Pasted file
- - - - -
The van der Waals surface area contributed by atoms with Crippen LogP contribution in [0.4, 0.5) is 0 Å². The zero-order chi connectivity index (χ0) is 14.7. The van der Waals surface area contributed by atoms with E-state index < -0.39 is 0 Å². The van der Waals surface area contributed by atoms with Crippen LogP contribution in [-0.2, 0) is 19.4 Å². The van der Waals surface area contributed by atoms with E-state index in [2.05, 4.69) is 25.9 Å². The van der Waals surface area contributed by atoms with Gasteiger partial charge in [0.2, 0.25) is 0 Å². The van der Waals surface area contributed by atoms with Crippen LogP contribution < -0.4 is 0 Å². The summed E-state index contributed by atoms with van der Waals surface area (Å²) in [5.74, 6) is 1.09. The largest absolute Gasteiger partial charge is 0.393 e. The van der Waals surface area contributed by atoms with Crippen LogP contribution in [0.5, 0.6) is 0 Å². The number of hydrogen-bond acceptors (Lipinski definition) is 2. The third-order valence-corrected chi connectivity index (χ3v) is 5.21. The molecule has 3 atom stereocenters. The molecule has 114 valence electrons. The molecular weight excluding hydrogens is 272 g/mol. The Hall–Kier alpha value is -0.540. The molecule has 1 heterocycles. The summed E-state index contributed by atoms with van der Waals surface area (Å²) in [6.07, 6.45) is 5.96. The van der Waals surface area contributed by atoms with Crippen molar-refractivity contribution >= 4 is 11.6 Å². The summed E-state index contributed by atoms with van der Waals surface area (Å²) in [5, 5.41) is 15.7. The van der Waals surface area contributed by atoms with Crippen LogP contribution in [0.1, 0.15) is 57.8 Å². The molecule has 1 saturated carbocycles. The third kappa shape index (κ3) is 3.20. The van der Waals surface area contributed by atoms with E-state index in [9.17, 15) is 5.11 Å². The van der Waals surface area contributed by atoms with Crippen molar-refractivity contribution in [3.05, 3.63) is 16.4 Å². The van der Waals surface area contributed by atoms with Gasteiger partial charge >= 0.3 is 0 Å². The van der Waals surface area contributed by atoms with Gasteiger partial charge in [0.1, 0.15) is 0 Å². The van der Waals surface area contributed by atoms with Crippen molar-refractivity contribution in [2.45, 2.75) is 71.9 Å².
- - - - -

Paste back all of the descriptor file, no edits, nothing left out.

The van der Waals surface area contributed by atoms with Crippen LogP contribution in [0.4, 0.5) is 0 Å². The zero-order chi connectivity index (χ0) is 14.7. The van der Waals surface area contributed by atoms with E-state index < -0.39 is 0 Å². The van der Waals surface area contributed by atoms with Crippen LogP contribution in [-0.2, 0) is 19.4 Å². The van der Waals surface area contributed by atoms with E-state index in [2.05, 4.69) is 25.9 Å². The van der Waals surface area contributed by atoms with Gasteiger partial charge in [0.2, 0.25) is 0 Å². The van der Waals surface area contributed by atoms with Crippen LogP contribution < -0.4 is 0 Å². The summed E-state index contributed by atoms with van der Waals surface area (Å²) in [5.74, 6) is 1.09. The largest absolute Gasteiger partial charge is 0.393 e. The van der Waals surface area contributed by atoms with Crippen LogP contribution in [0.5, 0.6) is 0 Å². The number of hydrogen-bond acceptors (Lipinski definition) is 2. The third-order valence-corrected chi connectivity index (χ3v) is 5.21. The molecule has 3 atom stereocenters. The molecule has 114 valence electrons. The molecular weight excluding hydrogens is 272 g/mol. The Hall–Kier alpha value is -0.540. The molecule has 1 heterocycles. The summed E-state index contributed by atoms with van der Waals surface area (Å²) in [6.07, 6.45) is 5.96. The van der Waals surface area contributed by atoms with Crippen molar-refractivity contribution >= 4 is 11.6 Å². The summed E-state index contributed by atoms with van der Waals surface area (Å²) in [5, 5.41) is 15.7. The van der Waals surface area contributed by atoms with Crippen LogP contribution in [0.1, 0.15) is 57.8 Å². The molecule has 1 saturated carbocycles. The third kappa shape index (κ3) is 3.20. The van der Waals surface area contributed by atoms with E-state index in [9.17, 15) is 5.11 Å². The van der Waals surface area contributed by atoms with Crippen molar-refractivity contribution in [3.05, 3.63) is 16.4 Å². The van der Waals surface area contributed by atoms with Gasteiger partial charge >= 0.3 is 0 Å². The van der Waals surface area contributed by atoms with Gasteiger partial charge in [0.1, 0.15) is 0 Å². The van der Waals surface area contributed by atoms with Crippen molar-refractivity contribution in [2.45, 2.75) is 71.9 Å².